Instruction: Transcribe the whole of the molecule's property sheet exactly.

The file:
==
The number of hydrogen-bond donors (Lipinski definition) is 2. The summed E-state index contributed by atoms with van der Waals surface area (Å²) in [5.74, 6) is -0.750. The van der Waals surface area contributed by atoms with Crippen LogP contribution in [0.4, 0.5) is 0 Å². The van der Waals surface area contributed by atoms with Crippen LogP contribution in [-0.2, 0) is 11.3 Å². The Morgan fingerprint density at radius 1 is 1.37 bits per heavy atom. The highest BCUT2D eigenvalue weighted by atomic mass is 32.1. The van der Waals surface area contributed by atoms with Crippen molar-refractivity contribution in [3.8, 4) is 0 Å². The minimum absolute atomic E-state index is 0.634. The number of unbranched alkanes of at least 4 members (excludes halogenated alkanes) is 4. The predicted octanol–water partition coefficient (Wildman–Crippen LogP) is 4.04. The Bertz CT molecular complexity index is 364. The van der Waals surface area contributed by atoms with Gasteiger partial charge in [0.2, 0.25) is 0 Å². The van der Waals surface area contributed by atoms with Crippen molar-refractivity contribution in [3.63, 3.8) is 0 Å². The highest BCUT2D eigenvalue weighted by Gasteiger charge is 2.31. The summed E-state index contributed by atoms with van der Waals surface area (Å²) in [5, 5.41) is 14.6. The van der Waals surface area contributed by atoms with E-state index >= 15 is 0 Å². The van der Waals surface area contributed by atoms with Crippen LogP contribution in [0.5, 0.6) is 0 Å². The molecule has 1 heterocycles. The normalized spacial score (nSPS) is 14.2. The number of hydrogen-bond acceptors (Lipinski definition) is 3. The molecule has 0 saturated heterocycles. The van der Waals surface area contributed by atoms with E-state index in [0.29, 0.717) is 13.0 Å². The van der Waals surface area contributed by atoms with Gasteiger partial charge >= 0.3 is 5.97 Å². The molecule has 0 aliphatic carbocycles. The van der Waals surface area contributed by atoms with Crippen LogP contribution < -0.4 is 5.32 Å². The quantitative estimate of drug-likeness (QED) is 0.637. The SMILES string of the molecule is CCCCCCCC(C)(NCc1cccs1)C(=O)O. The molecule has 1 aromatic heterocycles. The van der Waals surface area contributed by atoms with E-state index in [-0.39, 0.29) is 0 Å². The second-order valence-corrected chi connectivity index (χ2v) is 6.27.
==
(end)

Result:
The number of hydrogen-bond donors (Lipinski definition) is 2. The summed E-state index contributed by atoms with van der Waals surface area (Å²) in [5.74, 6) is -0.750. The van der Waals surface area contributed by atoms with Crippen LogP contribution in [0.4, 0.5) is 0 Å². The van der Waals surface area contributed by atoms with Crippen LogP contribution in [-0.2, 0) is 11.3 Å². The Morgan fingerprint density at radius 1 is 1.37 bits per heavy atom. The highest BCUT2D eigenvalue weighted by atomic mass is 32.1. The van der Waals surface area contributed by atoms with Crippen molar-refractivity contribution in [3.8, 4) is 0 Å². The minimum absolute atomic E-state index is 0.634. The number of unbranched alkanes of at least 4 members (excludes halogenated alkanes) is 4. The predicted octanol–water partition coefficient (Wildman–Crippen LogP) is 4.04. The Bertz CT molecular complexity index is 364. The van der Waals surface area contributed by atoms with Gasteiger partial charge in [0.2, 0.25) is 0 Å². The van der Waals surface area contributed by atoms with Crippen molar-refractivity contribution in [3.63, 3.8) is 0 Å². The highest BCUT2D eigenvalue weighted by Gasteiger charge is 2.31. The summed E-state index contributed by atoms with van der Waals surface area (Å²) in [5, 5.41) is 14.6. The van der Waals surface area contributed by atoms with E-state index >= 15 is 0 Å². The van der Waals surface area contributed by atoms with Crippen LogP contribution in [0.5, 0.6) is 0 Å². The molecule has 1 heterocycles. The normalized spacial score (nSPS) is 14.2. The number of hydrogen-bond acceptors (Lipinski definition) is 3. The molecule has 0 saturated heterocycles. The van der Waals surface area contributed by atoms with E-state index in [0.29, 0.717) is 13.0 Å². The van der Waals surface area contributed by atoms with Gasteiger partial charge >= 0.3 is 5.97 Å². The molecule has 0 aliphatic carbocycles. The van der Waals surface area contributed by atoms with Crippen LogP contribution < -0.4 is 5.32 Å². The quantitative estimate of drug-likeness (QED) is 0.637. The SMILES string of the molecule is CCCCCCCC(C)(NCc1cccs1)C(=O)O. The molecule has 1 aromatic heterocycles. The van der Waals surface area contributed by atoms with E-state index in [-0.39, 0.29) is 0 Å². The second-order valence-corrected chi connectivity index (χ2v) is 6.27.